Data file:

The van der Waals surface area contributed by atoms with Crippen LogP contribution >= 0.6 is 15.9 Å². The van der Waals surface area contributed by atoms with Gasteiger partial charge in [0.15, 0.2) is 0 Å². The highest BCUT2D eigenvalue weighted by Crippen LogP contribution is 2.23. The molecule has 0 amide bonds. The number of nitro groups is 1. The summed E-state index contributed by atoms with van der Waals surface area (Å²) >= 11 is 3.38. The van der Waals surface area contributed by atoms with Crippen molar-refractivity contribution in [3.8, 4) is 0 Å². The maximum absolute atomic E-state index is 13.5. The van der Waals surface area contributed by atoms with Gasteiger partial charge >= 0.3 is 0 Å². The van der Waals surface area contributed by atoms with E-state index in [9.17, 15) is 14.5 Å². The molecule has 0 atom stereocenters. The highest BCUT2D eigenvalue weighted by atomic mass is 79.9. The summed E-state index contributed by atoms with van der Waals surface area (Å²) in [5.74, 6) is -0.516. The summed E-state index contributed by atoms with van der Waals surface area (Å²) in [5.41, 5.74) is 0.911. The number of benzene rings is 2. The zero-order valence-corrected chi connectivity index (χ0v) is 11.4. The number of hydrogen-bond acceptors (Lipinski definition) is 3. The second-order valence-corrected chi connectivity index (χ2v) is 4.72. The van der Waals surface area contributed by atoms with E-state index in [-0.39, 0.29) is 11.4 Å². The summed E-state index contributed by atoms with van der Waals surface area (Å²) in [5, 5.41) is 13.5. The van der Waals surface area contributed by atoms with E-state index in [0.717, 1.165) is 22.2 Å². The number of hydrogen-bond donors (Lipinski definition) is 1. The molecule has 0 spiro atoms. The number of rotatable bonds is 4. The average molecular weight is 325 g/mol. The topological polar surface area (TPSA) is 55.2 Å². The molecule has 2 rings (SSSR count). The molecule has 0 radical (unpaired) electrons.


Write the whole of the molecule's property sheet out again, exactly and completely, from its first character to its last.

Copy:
The van der Waals surface area contributed by atoms with Crippen LogP contribution >= 0.6 is 15.9 Å². The van der Waals surface area contributed by atoms with Gasteiger partial charge in [0.15, 0.2) is 0 Å². The highest BCUT2D eigenvalue weighted by Crippen LogP contribution is 2.23. The molecule has 0 amide bonds. The number of nitro groups is 1. The summed E-state index contributed by atoms with van der Waals surface area (Å²) >= 11 is 3.38. The van der Waals surface area contributed by atoms with Crippen molar-refractivity contribution in [3.8, 4) is 0 Å². The maximum absolute atomic E-state index is 13.5. The van der Waals surface area contributed by atoms with Gasteiger partial charge >= 0.3 is 0 Å². The van der Waals surface area contributed by atoms with E-state index in [9.17, 15) is 14.5 Å². The molecule has 0 atom stereocenters. The highest BCUT2D eigenvalue weighted by atomic mass is 79.9. The summed E-state index contributed by atoms with van der Waals surface area (Å²) in [5.74, 6) is -0.516. The summed E-state index contributed by atoms with van der Waals surface area (Å²) in [5.41, 5.74) is 0.911. The number of benzene rings is 2. The zero-order valence-corrected chi connectivity index (χ0v) is 11.4. The number of hydrogen-bond acceptors (Lipinski definition) is 3. The second-order valence-corrected chi connectivity index (χ2v) is 4.72. The van der Waals surface area contributed by atoms with E-state index in [-0.39, 0.29) is 11.4 Å². The summed E-state index contributed by atoms with van der Waals surface area (Å²) in [5, 5.41) is 13.5. The van der Waals surface area contributed by atoms with E-state index in [0.717, 1.165) is 22.2 Å². The number of hydrogen-bond donors (Lipinski definition) is 1. The molecule has 0 spiro atoms. The number of rotatable bonds is 4. The average molecular weight is 325 g/mol. The topological polar surface area (TPSA) is 55.2 Å². The molecule has 2 rings (SSSR count). The molecule has 0 radical (unpaired) electrons.